After months of discussions with the U.S. military, the German government has ruled that it’s illegal for people to receive refills of prescribed medications by mail at their military post office boxes.

After months of discussions with the U.S. military, the German government has ruled that it’s illegal for people to receive refills of prescribed medications by mail at their military post office boxes. (Samantha Beuterbaugh/DVIDS)

HEIDELBERG, Germany — Americans awaiting mail-order medications from the U.S. might find a nasty surprise in their military post office boxes instead: a letter from German customs saying the meds have been confiscated.

After months of legal back-and-forth between U.S. military authorities and the German government, the government ruled that it’s illegal for people to receive refills of prescribed medications by mail at their military post office boxes, according to Army Col. Richard Jordan, executive director of Tricare’s Eurasia-Africa office in Sembach, Germany.

The German Ministry of Health in February affirmed that the practice is not covered by the Status of Forces Agreement, the legal framework for U.S. military-German relations, and violates German health and customs laws.

“Any medications, any health supplements, even things over the counter in the U.S. — any of that stuff is subject to import taxation or confiscation,” Jordan said. “It’s really thrown a monkey wrench.”

Beneficiaries have been receiving medications at their military post office boxes for some time in a “well-established” program, Jordan said, although he said it was unclear if the practice had been violating German law or whether there had been informal agreements to allow it.

German officials have now declared it unacceptable and stepped up enforcement, he said.

At the same time, Tricare has in the past two years increasingly encouraged its beneficiaries, such as retired military personnel, to have prescription drugs mailed to them as the drawdown in Europe has forced the closure of numerous U.S. military pharmacies and limited many drugs’ availability, Jordan said.

Further, he said, remaining facilities may not carry the needed drugs in their formularies, and not all drugs prescribed in the U.S. are available in Germany. “A counterpart is difficult to get sometimes,” he said.

At the same time, Jordan said, German authorities seem to be stepping up enforcement of customs issues. “Recently, they’ve gotten more aggressive,” he said. “Basically they’re saying, ‘Fix this.’ ”

According to a February statement of policy from Germany’s Health Ministry, made available by Johnson, “Members of the U.S. Forces are not entitled to directly receive pharmaceutical products not licensed in Germany via postal channels. Pharmaceutical products must be imported by agencies of the U.S. Forces.”

The statement said importing medications into Germany is possible under the Status of Forces agreement if it is done by agencies authorized to import and distribute the medications.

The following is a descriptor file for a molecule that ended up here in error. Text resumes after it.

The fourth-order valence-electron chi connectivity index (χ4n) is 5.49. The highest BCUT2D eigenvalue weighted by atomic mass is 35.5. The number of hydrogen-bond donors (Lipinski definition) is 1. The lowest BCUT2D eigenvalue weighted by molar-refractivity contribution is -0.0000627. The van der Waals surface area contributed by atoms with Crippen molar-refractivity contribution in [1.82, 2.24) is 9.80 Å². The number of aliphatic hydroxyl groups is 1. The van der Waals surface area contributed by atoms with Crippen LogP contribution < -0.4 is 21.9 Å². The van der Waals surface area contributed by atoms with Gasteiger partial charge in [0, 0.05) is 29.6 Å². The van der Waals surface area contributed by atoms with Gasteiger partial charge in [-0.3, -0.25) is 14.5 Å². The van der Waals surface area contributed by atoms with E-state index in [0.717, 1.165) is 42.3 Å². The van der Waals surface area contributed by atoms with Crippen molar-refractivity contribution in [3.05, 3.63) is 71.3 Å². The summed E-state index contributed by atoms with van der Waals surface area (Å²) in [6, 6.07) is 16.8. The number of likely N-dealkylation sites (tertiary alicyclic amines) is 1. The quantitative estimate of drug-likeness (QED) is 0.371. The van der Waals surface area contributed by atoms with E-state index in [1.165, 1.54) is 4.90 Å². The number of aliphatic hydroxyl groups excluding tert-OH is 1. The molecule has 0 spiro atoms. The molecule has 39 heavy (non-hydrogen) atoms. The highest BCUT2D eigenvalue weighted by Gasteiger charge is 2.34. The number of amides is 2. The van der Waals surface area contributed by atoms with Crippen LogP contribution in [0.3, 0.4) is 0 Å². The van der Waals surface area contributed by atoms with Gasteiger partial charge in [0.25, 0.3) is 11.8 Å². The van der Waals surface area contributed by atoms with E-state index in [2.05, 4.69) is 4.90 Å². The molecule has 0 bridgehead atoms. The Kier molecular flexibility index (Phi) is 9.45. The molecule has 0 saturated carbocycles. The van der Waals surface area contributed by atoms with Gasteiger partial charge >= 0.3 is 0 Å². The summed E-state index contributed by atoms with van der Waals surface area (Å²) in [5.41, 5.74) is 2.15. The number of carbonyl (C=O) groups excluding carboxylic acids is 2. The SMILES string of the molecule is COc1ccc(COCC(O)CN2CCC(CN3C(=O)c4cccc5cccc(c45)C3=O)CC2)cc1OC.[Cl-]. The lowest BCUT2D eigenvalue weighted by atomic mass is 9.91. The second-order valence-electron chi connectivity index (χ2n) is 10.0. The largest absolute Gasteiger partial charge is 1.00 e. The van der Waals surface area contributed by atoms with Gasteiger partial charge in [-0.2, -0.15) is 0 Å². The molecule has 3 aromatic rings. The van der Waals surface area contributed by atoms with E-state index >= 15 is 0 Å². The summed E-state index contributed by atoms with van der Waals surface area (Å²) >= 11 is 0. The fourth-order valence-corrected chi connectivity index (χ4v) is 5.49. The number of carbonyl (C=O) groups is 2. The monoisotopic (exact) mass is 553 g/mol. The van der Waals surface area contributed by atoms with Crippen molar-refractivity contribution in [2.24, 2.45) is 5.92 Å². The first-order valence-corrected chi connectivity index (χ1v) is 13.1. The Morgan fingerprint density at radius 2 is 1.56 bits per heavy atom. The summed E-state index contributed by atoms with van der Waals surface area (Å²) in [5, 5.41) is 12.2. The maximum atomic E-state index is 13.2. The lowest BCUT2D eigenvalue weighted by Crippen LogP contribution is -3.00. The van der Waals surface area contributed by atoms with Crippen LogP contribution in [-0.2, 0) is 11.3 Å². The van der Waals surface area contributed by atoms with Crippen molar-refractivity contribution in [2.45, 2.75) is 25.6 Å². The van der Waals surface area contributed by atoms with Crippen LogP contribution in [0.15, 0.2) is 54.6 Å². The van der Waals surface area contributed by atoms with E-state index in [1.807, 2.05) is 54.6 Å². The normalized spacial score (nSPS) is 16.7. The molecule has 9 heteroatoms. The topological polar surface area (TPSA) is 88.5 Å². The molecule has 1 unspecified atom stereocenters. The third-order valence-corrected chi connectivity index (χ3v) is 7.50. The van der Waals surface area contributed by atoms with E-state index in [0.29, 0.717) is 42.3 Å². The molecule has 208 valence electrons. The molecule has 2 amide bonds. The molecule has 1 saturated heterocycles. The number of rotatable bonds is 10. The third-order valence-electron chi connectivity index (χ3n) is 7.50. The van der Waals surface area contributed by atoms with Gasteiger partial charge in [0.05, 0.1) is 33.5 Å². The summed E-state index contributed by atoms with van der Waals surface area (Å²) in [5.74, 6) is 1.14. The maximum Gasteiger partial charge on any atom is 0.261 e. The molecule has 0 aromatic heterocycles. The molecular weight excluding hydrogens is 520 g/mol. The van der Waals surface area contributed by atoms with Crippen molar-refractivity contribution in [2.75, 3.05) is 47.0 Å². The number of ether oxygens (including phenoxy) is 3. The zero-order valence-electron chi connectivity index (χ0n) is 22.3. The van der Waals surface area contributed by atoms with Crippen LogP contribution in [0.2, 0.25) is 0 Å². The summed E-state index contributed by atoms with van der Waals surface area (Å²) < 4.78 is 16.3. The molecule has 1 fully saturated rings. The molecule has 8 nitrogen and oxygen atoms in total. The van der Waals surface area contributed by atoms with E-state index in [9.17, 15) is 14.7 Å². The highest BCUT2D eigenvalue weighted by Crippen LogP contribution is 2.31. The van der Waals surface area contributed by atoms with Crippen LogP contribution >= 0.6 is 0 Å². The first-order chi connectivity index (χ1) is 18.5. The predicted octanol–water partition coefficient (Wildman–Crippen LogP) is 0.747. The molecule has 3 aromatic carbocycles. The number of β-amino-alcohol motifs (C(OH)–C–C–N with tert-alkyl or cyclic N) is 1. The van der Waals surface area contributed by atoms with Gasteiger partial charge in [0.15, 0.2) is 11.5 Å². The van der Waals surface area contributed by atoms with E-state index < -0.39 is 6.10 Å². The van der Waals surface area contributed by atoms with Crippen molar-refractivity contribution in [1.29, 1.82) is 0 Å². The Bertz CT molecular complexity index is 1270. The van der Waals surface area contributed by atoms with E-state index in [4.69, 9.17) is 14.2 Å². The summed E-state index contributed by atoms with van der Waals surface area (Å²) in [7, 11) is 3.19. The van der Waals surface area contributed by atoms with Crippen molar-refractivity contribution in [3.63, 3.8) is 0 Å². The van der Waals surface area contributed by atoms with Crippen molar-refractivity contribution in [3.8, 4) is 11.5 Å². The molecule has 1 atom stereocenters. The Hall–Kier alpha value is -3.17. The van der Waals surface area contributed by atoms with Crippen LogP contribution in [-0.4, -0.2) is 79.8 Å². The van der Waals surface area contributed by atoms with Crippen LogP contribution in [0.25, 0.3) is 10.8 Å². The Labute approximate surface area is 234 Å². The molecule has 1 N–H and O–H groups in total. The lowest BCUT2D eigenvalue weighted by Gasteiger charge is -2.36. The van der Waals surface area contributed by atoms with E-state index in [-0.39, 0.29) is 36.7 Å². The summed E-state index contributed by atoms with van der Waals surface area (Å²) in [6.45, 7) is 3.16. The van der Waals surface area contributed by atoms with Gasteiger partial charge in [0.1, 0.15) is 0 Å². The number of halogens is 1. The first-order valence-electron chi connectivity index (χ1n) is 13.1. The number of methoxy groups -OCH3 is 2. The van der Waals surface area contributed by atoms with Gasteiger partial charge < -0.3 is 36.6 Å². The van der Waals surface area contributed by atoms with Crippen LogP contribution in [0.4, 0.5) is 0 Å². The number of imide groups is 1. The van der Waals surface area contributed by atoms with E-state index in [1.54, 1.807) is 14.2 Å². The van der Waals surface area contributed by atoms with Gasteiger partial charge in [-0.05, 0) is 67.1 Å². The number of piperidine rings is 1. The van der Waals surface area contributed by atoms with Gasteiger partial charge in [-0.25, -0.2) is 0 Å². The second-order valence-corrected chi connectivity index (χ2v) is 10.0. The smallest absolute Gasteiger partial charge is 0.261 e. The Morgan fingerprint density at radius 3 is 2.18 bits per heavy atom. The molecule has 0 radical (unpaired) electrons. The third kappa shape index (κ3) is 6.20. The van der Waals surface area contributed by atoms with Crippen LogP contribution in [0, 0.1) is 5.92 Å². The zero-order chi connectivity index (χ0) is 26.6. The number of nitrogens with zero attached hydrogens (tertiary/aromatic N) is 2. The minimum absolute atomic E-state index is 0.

“To our knowledge, the U.S. Forces already have established agencies, which are entitled to receive pharmaceutical products (e.g. U.S. Army Public Health Command or the U.S. Army Medical Department),” the statement said.

Tricare and all U.S. Germany-based medical commands are working to resolve the issue, Jordan said. In the meantime, he said, those who live near a military health care facility should talk with their doctors about ensuring their prescribed drugs are on the list of medications the pharmacy carries and get their medications there.

Others, he said, might have to drive to Landstuhl Regional Medical Center to pick up prescriptions.

Still others could continue receiving their meds by mail and hope they never get a letter from German customs.

According to Tricare websites, getting medications through the mail is the least expensive option for its beneficiaries, who include military personnel, their dependents and retirees.

Jordan said the biggest concern was possible interruption of medication for those with chronic health conditions.

It was unclear how many people could be affected. “This does impact a number of beneficiaries across Germany with broader implications for a number of civilian personnel living in Germany and working for U.S. Forces,” Jordan said in an email.

It’s unclear, Jordan said, whether receiving prescribed drugs at military post office boxes has ever been legal in Germany, or whether there may have been “gentlemen’s agreements” in the past to allow it.

The medicines had been delivered from the U.S., like other mail, in military aircraft. But military aircraft have been directed to other missions, he said, and commercial flights whose contents may receive more scrutiny are now used instead.

Increased enforcement by German customs authorities may reach even further than medications. Jordan said he recently received a letter telling him he owed an import tax on four pounds of coffee his family mailed him.

author picture
Nancy is an Italy-based reporter for Stars and Stripes who writes about military health, legal and social issues. An upstate New York native who served three years in the U.S. Army before graduating from the University of Arizona, she previously worked at The Anchorage Daily News and The Seattle Times. Over her nearly 40-year journalism career she’s won several regional and national awards for her stories and was part of a newsroom-wide team at the Anchorage Daily News that was awarded the 1989 Pulitzer Prize for Public Service.

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